Saturday, 14 July 2012

Living Chemical Free, Part 7: Cloth. Yes, that kind.

I've debated about this one.

Those of you who know me in real life may want to skip past this post. It's a little... TMI. The internet is a vast resource of information, but sometimes you just don't want to know that about someone, even if you can close the tab and walk away!

But I'm going to brave it, and talk about cloth menstrual pads.

(By the way, why is a woman's cycle such a taboo thing to talk about? Probably a post for another day...)

Most of my post-menarche life, I've used disposable pads or tampons. I was not aware of there being any other choice. I heard vague, whispered talk of the "old days" when women had to use "belts" of some description to anchor some device in place, but it sounded bizarre and so difficult! What could be easier than  opening a cute little scented package, sticking it in your underwear and going about your day?

Well, if I was entirely honest, part of my discomfort during my periods was the sticky-backed plastic pads in the first place. I was super excited when I heard about Mooncups, and immediately bought one.


No more pad issues, fewer changes at the toilet (sometimes I could go all day without changing) and a single purchase that would last me years.


After having my fourth child, moving into a house with a laundry room, and a generous friend who gave me her cloth nappy stash, I became more committed to using cloth in general. I stopped buying disposable whatsits and have now even converted to cloth dishrags rather than plasticky sponges.

It suddenly hit me that if I was happy to use (and wash!!) cloth nappies, what real difference was there in using cloth pads for myself? Well, when it comes down to it, not very much.

I was kicking around the idea of using cloth, mentally planning how I would run the operation and if I would buy a set or make my own, and wouldn't you know it? My period, absent after almost 3 years, decided to renew our relationship. Ah.

I dug out a pack of disposable pads, and after half a day, I realised that I HATE them. For various reasons I'm not using the Mooncup right now (there's a TMI limit that even I don't want to cross!) so my choices were:

1. Buy a set of pads from a UK company and get them delivered post-haste. No matter where I looked, a set of pads would cost £40 and more. Much, much more. Call me cheap, but no thanks. I don't care how cute your fabrics are.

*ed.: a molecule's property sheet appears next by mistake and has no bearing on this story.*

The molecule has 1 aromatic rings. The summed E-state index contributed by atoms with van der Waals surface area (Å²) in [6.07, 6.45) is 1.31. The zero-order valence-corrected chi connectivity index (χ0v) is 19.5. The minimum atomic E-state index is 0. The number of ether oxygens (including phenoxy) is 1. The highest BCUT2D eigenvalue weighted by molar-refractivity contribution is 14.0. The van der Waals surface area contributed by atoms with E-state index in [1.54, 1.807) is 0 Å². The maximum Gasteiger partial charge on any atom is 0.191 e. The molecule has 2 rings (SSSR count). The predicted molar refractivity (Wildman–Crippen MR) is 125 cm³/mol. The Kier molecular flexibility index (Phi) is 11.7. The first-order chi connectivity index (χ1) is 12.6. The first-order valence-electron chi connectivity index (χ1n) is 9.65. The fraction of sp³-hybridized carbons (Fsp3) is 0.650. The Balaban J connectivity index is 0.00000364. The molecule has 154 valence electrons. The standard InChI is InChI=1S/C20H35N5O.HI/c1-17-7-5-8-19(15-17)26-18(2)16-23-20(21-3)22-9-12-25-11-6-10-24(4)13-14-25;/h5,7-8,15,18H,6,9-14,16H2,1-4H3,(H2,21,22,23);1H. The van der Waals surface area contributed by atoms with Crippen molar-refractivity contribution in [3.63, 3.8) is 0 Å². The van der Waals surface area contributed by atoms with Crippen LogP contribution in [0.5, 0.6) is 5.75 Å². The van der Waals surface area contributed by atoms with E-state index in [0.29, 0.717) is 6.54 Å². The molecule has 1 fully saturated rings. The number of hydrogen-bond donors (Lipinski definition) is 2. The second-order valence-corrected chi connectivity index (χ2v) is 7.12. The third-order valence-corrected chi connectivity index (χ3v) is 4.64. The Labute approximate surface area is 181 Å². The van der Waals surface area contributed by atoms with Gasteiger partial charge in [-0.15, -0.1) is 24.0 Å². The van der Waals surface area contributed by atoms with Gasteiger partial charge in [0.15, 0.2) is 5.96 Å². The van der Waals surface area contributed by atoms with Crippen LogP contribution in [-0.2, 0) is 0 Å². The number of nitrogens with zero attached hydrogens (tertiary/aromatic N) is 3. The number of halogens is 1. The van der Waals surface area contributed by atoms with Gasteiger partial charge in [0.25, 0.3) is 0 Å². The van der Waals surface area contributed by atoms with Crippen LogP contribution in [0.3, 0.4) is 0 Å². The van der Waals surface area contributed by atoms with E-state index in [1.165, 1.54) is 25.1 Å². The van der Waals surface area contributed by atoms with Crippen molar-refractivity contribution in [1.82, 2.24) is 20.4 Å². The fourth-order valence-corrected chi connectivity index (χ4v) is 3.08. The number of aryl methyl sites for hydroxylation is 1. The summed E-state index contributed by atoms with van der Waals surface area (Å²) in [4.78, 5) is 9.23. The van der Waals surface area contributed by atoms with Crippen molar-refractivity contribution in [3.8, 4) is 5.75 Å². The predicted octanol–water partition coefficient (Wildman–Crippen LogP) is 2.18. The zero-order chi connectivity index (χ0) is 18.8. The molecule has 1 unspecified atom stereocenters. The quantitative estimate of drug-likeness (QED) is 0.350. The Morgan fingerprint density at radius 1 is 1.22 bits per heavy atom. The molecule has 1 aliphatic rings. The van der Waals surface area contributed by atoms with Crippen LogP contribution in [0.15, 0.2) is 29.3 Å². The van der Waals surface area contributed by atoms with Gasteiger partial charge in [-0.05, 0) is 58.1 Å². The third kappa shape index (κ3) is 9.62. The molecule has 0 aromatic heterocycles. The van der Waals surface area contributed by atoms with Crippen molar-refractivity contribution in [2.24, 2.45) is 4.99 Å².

2. Make my own, from fabric I have in the house and using the plethora of free pad patterns available online. I am suffering from extreme sewing machine aversion right now (I go through phases) and just can't summon the energy to turn my machine on. I have a tough life, I know. Le Sigh.

3. Pilfer some cloth nappy items that are just sitting up in the loft, doing nothing.

I chose option 3, but before you get all concerned that a grown woman managed to snap on a cloth nappy around herself and start reaching for the "get me out of here before her brand of crazy reaches through the internet and infects me, too" button: No, I did not use an ACTUAL nappy. I used these:

Which are not very different in composition and size to these:

Yes, the nappy inserts/boosters aren't rounded like the actual sewn pads, but they do the job just fine.

So there you have it.

If you don't want to use chemical-laden disposable pads or tampons during your cycle, you might want to consider the simpler/cheaper alternative of cloth pads. You only have to buy them once, and they last for many years.

Once used, chuck them in a container of cold water and baking soda (yes, I use it for everything) to soak until the container is full, and then put them in a cold wash. Done.

It's not any messier/grosser/more of a hassle than any other method of catching or absorbing. It works out cheaper and you aren't sending waste to landfills that will take eons to decompose.

You just might like it!


Emma-Jane said...

Are there any drawbacks to using moon cups? I've not really had to deal with periods for years now with breast feeding and pregnancies, but that was my preferred choice. Otherwise, I'll definitely give cloth a go! And I have no problem discussing it, lol!

Raisin4Cookies said...

I really like the Mooncup, actually. On my heavy days, it gets full really quickly (like, in a couple of hours) which means I have to wear a pad as backup, but when things start tapering off, I can wear it without backup with no issues.

It takes a while to get used to insertion and you need to be careful that a proper "seal" has formed, but once you get used to it there is little difference to using a tampon. I don't mind the clean up aspect of it and I just use disabled toilets (with the sink in the stall) when I'm out and about.

The cost can be off-putting at £20, but when you consider how much you might spend on disposables over the course of a year, it is a huge savings overall. Plus you never run out or anything! I don't know how long it is supposed to last - I'll have to look that one up! Like you, I haven't had many periods between children and have owned it for longer than I've used it!

I am planning to introduce my girls to the Mooncup and cloth pads instead of disposables, from the very beginning. Hopefully the next generation of children will not grow up with the throw-it-away mentality!

Anonymous said...

My favorite are Domino Pads, they are quite heavenly.

Raisin4Cookies said...

Off to google that! :)